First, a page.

What is the thing that I am least likely to do at this time of year, and yet have already done twice? Well, if you look at the picture below, you'll get the idea.
This was June last year. A path had been cut in the grass, but otherwise? Yup, it was all pretty much the length of the grass on the right.
For several years now, I've given the 'lawn' its head. Laziness, mainly. That, and the fact that our old lightweight Qualcast electric mower really hates wet grass, so the green stuff always got away from me in spring. That mower isn't much fun to use.If you're a regular visitor, you may remember I had a summer fling with the EGO mower a couple of years ago. That was a revelation of battery-power potential.
This year, I have the G-Tech, modelling here, once again, for comparison sake, with the old Qualcast.
When the mowers started humming around the neighbourhood last month, I took a speculative look at the damp, thrusting sward and thought I'd give it a go. Would the Gtech, put away with a charged battery around November last year, still have a charge left in it? Unlikely, I thought.
The EGO's battery, which is a massive 56v and charges in half an hour, was dead every time I got it out (having left it about three weeks each time). The Gtech? No problem; its 36v battery fired things up straight out of the garage after four months.
I could probably have cut the entire lawn, but for my incompetence. When the mower stopped around three quarters of the way round (approx. 20 x 50 ft of grass), I immediately assumed the juice had run out and took the battery off to charge. What I'd actually done was jam up the blade with long, damp grass. The instructions tell you not to cut the grass when wet but...you know... (Besides, there's no explanation why not and, as that appears under the Personal Safety instructions, perhaps they're fearful that you'll slip?)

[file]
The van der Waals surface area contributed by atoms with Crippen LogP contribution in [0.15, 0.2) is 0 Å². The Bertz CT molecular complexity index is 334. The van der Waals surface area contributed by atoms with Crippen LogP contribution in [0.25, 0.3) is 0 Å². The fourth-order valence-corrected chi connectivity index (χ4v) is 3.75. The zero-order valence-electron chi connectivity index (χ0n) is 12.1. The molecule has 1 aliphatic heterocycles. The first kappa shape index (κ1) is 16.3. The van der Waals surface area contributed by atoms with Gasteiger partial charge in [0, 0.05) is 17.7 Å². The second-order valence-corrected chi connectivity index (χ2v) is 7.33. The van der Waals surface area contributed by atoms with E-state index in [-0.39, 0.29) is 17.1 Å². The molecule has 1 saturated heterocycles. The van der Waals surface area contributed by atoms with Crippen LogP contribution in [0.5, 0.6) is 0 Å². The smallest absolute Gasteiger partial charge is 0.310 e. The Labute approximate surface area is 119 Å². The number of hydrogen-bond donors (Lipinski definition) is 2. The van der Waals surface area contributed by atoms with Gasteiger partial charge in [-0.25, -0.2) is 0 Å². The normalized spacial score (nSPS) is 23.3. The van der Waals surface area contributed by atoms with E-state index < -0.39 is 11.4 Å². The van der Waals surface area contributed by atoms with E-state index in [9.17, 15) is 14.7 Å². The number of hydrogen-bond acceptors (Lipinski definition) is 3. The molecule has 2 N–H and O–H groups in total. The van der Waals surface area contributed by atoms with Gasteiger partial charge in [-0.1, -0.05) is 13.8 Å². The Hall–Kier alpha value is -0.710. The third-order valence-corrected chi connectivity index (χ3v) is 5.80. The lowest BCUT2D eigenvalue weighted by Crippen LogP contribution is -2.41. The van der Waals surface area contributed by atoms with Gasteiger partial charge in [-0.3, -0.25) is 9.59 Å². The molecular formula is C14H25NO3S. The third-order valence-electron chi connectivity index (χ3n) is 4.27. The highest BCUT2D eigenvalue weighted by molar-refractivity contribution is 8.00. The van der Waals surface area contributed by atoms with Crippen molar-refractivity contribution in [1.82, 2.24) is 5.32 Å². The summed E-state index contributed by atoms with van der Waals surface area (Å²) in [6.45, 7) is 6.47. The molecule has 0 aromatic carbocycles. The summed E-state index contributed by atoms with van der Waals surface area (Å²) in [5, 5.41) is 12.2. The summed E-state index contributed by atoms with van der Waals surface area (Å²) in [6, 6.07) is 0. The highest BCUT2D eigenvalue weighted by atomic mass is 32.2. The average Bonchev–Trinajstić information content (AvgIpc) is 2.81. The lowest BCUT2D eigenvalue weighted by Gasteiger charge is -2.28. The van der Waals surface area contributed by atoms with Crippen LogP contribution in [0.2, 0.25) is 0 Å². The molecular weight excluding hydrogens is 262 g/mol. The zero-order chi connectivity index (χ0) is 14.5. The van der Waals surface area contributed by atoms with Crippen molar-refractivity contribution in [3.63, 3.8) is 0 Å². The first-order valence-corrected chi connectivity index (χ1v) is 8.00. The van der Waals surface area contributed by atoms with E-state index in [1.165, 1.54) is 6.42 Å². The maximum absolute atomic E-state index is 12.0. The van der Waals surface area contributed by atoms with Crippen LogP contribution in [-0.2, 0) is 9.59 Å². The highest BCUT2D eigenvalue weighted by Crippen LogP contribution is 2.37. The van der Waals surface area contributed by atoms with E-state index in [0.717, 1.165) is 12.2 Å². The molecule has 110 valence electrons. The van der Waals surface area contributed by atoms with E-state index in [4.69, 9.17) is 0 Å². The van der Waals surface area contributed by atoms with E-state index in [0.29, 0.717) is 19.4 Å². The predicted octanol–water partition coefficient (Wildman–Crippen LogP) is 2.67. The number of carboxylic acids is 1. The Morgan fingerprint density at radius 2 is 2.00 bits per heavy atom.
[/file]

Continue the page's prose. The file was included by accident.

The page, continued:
Officially, the battery takes five hours to charge fully from flat and is ready when four quarters of a circle light up. However, because it's holding a charge so well, I've been waiting only until it gets low and then charging after use. You can check the status of the charge when the battery is in the mower by pressing the button in the centre of the circle. If ever it gets too hot while mowing it will flash red, when you should stop and allow it to cool, which in my experience (see below) takes only seconds (but I did stop instantly).
The battery itself is 10 inches long (25.5cms), a graspable size and easy to manoeuvre, as it has a handle designed into the top which allows you to remove it easily from its station. Again this was a big improvement on the EGO's large square battery that I found awkward to get in and out of place. After a full mow and a bit, three quarters of the circle are still lit, meaning there's still 30-60% left in the battery. That's one of the nice things about the Gtech operating manual - it's given answers to just about all the questions I've thrown at it.
Chucking it into the long grass
But how does it cut? Well, some people would say I've mistreated the Gtech already. The picture at the top? That long grass was cut down to size by the Gtech. It was dry. It would probably have been a different story wet. The very long grass jammed it a couple of times, and the battery flashed red very briefly, but otherwise, with me taking it slowly, it coped extremely well, helped by the "gear-change" height adjuster set to the top level.